Logical or not, going from a salaried position to an independent career as a musician is a risky move, not just financially but also because of his professional reputation. He’s been teaching percussion at DePaul University and has seen a change in the applicants to the school. “I was getting students from Eastman, from New England Conservatory, and from Julliard, and from Manhattan School of Music, and lately it’s died down because kids go Ted’s not relevant any more.” It’s a shame because he feels like he’s actually a better teacher now, that he’s sharper. At the same time he relates to the underdog since he went to Boston College, which isn’t as well known for its percussion program.

Many of his contemporaries also didn’t understand his decision, thought he must be crazy, and figured he must be making a lot of money with his band to make that kind of leap. For Ted it’s not about the money. “It’s really about risk tolerance, but it’s also about integrity…in terms of my career choice, in terms of what I’ve chosen to do and be, and how much of it is tied to the golden handcuffs.”

This attitude, this willingness to ignore societal norms and follow his passion stems from his parents. “My mother’s a painter and she actually got her masters in painting. My dad was a frustrated violinist, and he was a puppeteer and he did voice-overs for commercials, and he was a writer and he wrote ad copy for books. Now he’s a proofreader.”

But they were also practical and wanted their son to succeed. Ted believes their proudest moment was when he got the job with the CSO, and one of Ted’s proudest moments was when his mom heard the second album and said “you’re a true artist now.”

He was also moved by an early visit to Israel. As a member of the New England Conservatory Youth Orchestra he traveled to the embattled country and stayed in a Kibbutz for four days. His parents’ socialist leanings had prepared him for a communal environment, but he was not as prepared for how naïve he and other Americans were. “I still remember going into their bar, which was basically a bomb shelter, and you go down this ladder, and there’s this 19-year-old kid with about a case of beer and some vodka and we’re sitting around smoking cigarettes and talking, and they’re really excited to meet Americans because we’ve got this opportunity and all they see on TV is about America, and you hear these kids in France talking about the Israeli conflict, and then this African kid says ‘well, you in America, what do you guys know about this?’ And I said ‘Nothing. We know nothing.'”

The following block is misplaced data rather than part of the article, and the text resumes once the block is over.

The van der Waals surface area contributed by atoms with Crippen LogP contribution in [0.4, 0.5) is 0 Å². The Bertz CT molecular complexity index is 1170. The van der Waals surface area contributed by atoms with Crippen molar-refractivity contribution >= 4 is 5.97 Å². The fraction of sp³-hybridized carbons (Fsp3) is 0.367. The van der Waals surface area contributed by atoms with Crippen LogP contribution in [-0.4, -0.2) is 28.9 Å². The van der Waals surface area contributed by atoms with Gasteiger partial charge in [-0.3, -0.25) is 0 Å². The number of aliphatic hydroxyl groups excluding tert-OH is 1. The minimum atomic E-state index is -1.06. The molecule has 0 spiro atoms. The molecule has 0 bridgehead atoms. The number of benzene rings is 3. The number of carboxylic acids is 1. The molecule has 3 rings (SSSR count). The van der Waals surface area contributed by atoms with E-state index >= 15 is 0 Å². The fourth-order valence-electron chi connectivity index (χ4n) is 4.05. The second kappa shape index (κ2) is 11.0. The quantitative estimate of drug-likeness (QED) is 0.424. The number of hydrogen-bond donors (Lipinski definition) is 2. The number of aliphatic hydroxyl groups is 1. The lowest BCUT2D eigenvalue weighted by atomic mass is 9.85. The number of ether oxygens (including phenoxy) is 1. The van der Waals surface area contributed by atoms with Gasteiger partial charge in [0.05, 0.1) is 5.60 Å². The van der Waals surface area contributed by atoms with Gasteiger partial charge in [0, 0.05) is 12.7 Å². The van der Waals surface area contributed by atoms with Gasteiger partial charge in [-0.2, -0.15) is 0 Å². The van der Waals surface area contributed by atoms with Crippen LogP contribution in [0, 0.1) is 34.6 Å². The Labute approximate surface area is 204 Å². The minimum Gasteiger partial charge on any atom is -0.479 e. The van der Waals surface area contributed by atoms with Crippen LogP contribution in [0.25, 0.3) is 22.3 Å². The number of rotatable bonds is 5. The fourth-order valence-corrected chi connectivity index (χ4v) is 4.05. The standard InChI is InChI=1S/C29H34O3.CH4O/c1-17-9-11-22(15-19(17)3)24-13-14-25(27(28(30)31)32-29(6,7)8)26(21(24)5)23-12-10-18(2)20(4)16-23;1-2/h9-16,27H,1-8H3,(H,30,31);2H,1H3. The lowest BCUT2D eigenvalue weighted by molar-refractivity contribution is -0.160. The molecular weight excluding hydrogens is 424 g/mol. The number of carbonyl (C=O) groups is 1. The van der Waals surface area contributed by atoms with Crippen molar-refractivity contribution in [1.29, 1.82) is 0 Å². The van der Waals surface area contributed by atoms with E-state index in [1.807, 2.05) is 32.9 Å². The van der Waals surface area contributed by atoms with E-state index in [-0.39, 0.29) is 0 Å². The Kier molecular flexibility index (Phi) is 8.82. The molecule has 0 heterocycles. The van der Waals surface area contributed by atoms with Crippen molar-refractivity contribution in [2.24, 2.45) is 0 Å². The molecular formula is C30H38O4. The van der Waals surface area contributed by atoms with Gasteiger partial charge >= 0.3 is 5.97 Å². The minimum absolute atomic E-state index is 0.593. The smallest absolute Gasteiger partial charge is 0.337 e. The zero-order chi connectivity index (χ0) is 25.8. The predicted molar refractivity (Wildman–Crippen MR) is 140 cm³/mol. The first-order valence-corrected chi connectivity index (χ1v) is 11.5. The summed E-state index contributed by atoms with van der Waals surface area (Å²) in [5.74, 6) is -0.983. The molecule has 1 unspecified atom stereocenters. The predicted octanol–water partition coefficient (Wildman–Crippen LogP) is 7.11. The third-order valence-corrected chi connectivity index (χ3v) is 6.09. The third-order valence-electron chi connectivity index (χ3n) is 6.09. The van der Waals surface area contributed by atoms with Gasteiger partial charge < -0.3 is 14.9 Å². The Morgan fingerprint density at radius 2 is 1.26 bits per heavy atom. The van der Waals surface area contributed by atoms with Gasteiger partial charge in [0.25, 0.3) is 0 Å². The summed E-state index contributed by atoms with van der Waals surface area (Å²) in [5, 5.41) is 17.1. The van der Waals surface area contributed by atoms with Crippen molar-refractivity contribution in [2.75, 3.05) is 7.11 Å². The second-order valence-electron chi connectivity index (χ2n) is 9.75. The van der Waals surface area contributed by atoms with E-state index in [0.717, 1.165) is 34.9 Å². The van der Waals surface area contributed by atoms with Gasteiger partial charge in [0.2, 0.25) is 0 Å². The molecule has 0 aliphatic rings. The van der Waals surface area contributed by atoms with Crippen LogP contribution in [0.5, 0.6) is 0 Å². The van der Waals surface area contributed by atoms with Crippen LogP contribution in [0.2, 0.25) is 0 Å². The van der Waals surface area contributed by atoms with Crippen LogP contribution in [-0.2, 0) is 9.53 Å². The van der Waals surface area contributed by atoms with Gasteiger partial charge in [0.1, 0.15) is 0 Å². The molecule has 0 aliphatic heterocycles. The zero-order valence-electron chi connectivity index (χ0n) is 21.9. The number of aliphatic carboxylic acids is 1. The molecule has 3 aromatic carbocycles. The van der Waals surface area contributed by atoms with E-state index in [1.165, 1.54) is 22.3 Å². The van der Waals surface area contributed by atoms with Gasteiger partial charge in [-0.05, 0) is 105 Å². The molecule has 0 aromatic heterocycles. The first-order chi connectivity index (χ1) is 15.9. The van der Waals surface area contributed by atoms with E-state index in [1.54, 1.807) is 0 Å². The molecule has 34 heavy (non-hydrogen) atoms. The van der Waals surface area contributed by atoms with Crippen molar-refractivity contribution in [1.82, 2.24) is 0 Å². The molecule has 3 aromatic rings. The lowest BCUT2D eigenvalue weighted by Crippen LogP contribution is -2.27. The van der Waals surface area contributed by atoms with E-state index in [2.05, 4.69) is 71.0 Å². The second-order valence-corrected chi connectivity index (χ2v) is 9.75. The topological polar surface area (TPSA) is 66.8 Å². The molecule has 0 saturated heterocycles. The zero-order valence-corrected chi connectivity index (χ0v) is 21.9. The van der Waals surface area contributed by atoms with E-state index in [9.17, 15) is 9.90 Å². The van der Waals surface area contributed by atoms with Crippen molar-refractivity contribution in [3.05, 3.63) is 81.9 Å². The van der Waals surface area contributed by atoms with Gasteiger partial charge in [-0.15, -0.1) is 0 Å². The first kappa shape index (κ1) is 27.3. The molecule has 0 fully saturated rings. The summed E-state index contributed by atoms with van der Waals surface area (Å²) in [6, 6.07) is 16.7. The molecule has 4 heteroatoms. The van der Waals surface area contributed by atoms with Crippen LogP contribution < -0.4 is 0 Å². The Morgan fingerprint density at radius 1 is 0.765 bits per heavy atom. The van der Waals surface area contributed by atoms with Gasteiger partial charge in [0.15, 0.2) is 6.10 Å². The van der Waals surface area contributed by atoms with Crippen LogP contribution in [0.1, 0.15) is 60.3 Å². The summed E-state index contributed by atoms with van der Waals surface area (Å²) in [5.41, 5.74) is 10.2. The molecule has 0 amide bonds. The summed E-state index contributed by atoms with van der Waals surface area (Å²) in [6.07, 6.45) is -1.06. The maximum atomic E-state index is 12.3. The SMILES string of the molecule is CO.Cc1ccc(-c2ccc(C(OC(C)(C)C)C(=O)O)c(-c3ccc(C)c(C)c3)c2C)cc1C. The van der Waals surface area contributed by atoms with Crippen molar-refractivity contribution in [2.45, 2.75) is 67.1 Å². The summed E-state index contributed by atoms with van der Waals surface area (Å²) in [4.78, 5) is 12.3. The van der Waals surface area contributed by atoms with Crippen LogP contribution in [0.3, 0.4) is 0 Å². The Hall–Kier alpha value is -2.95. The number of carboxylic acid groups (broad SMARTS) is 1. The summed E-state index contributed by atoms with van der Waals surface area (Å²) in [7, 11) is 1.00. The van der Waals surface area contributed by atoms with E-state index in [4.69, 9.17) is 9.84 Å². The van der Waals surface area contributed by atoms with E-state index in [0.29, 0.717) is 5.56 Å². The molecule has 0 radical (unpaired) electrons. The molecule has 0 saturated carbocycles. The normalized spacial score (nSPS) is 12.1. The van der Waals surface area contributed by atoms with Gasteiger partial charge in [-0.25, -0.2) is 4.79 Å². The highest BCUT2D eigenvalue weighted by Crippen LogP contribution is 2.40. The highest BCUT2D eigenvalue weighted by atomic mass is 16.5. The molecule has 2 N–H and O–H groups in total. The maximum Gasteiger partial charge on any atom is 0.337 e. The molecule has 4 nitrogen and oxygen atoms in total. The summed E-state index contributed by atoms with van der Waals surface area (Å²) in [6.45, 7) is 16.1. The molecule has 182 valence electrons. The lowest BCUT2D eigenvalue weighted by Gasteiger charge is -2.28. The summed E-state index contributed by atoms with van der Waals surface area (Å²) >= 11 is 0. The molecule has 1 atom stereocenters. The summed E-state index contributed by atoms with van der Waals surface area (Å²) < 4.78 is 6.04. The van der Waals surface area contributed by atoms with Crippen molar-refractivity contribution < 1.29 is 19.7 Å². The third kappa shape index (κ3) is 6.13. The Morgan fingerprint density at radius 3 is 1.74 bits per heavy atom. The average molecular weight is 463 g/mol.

“Here are these 19 and 20 year old kids talking about not only their experiences, but what they know about the world, and I’m just thinking we are so self-absorbed with capitalism, we’re so tied into it, and by watching TV we accept that as the norm…I think that as I made this decision to leave monetary security it was really nothing. It’s a matter of perspective.”

Ted’s progression from a tuxedoed percussionist in the back of the orchestra to a shaggy haired frontman of a rock band was influenced not only at that Kibbutz, but also when he was in Boston. He would often see a local band and to hear him talk about it is like hearing that kid in all his testosterone-fueled glory. “What I loved about the band was that they’d get like 500 people packed into this bar, and it was mostly chicks, and it was the coolest thing, and I’d just sit there out in the audience and they’d call me up to play cowbell on a Talking Heads tune. So I’d come up and play cowbell and would think ‘this is the best this is the best this is the best how do I join this band,’ and then they asked me to play drums in the band, so I did that and it was awesome. And then at some point we realized the lead singer was a complete asshole so they kicked him out. And I said why don’t I play a couple tunes, I’ll get behind the drums, I’ll play percussion, and until we get another singer, I’ll sing a couple tunes.”

Those contrasts, the classically trained musician and the socially-minded rock star, seem to coexist like a sibling rivalry in NYCO’s music. Even the difference between the live show and the CD is like a belligerent detente between the raw and the polished. “I want it to be like Billy Joel meets Slayer,” Ted said.